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An accessible, comprehensive, freshly-updated celebration of the vast range of human artistry from 28,000 BC to today.
"Following on from Phaidon's bestselling The Art Book, published in 1994, 30,000 Years of Art was conceived by Phaidon editors as a companion volume. First published in 2007, the book offered an original and accessible way of looking at art and the story of human creativity. Great works from all periods and regions are arranged in chronological order in a book designed for a general readership. The resulting timeline leads to compelling browsing: surprising juxtapositions offer intellectual pleasure and a sense of wonder and discovery.
Each work is presented with key caption information and a short text providing an accessible critical review, explaining its contribution to the development of the history of art. Celebrating the vast range of human artistry, the book presents art in a way different from other art history compendia, revealing the huge diversity, or in many cases similarity, of artistic achievements around the globe. Moreover, the selection of entries for an individual culture will comprise an abbreviated history of the art of that people. Thus, while artworks from ancient Greece or the European Renaissance or pre-Columbian Americas will be interspersed with contemporaneous works created in Africa, India or Japan, an extraction of the Greek or Renaissance or American works could stand alone as an essential abridgement of the finest art of that period or culture. An illustrated timeline, full index and extensive glossary of schools and movements make 30,000 Years of Art, an indispensable volume in any art library.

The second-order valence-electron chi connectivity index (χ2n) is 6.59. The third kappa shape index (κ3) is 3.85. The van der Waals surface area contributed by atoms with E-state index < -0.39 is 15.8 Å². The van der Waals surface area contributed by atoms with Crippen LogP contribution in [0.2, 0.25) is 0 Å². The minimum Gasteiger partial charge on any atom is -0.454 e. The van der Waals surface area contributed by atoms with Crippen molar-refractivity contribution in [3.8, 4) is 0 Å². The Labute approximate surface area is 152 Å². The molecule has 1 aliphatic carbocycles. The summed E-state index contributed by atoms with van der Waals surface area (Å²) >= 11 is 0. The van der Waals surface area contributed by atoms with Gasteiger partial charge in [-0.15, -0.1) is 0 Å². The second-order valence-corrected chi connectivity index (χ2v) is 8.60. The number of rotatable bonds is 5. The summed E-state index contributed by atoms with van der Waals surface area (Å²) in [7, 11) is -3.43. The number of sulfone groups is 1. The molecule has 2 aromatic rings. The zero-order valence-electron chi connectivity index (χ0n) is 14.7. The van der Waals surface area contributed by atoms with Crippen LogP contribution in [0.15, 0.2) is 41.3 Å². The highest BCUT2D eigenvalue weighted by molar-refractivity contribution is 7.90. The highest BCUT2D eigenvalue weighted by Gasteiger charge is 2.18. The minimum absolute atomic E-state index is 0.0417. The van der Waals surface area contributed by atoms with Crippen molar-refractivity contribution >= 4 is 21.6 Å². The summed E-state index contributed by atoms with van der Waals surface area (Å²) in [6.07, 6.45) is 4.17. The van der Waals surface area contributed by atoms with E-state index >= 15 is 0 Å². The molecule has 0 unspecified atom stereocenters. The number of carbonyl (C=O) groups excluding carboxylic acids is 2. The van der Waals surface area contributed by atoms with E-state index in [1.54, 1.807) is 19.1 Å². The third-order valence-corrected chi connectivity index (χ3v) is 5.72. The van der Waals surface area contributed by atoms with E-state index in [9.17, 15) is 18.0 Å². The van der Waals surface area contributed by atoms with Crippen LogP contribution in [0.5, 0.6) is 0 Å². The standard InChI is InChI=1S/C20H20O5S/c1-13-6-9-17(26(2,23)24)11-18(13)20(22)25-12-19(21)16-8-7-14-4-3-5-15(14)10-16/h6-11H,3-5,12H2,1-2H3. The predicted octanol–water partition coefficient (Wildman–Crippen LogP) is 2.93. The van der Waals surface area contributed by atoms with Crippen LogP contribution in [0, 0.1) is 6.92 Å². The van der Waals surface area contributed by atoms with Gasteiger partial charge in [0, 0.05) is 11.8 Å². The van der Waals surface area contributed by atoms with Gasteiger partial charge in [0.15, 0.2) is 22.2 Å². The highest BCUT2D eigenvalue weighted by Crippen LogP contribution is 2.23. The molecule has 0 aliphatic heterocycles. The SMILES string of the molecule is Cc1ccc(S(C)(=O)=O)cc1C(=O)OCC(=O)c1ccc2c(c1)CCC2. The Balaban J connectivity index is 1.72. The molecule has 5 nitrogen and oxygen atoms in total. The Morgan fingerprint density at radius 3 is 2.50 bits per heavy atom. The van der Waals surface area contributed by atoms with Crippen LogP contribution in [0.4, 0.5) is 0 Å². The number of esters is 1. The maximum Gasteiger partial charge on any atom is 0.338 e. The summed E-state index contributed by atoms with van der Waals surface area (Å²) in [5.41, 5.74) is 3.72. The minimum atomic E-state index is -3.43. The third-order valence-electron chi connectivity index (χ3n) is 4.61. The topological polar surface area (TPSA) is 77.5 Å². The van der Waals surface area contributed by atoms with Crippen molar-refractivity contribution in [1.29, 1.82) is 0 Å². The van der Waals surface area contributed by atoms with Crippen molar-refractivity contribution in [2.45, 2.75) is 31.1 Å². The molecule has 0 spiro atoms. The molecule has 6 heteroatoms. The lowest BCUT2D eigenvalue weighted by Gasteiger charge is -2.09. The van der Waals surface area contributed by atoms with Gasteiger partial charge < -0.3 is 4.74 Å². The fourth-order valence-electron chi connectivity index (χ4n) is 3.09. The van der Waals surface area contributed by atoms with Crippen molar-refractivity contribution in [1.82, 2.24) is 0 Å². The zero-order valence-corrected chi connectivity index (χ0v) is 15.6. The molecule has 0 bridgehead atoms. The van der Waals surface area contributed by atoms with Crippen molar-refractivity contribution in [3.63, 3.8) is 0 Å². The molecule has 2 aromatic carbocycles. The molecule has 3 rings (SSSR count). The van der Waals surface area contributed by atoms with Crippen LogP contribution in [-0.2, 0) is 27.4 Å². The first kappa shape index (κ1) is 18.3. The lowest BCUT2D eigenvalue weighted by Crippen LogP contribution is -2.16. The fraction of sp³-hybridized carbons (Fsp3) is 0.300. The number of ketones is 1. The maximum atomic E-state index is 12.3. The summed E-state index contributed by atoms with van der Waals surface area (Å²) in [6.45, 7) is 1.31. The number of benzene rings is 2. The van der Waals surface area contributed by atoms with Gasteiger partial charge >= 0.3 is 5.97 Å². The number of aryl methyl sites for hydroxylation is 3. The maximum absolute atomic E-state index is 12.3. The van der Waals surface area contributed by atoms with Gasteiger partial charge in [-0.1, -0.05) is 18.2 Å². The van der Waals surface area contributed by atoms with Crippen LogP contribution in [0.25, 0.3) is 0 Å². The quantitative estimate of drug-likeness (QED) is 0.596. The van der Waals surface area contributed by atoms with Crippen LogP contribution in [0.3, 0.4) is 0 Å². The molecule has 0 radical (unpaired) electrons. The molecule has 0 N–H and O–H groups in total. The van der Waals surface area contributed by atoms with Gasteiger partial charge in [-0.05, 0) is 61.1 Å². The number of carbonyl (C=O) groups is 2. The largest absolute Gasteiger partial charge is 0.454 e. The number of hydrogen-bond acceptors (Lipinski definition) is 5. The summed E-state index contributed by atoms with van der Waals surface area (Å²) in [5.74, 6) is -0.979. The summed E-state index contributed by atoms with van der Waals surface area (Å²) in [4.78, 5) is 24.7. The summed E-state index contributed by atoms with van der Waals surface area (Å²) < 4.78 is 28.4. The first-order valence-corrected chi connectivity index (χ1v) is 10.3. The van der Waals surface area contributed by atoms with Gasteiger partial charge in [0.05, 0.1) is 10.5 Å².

Praise for the original volume:
'This book has delightful curiosity value, there is plenty to fascinate' - The Times
A bold new publishing event' - The Daily Telegraph
'An essential addition to any library' - The Bookseller
This is a book art - lovers and cultural anthropologists-scholars and laypeople alike-are guaranteed to cherish. -Publishers Weekly
'A museum of masterpieces made for a coffee table.' - NPR
'It is an invitation to browse and stare for hours on end' - The New York Times"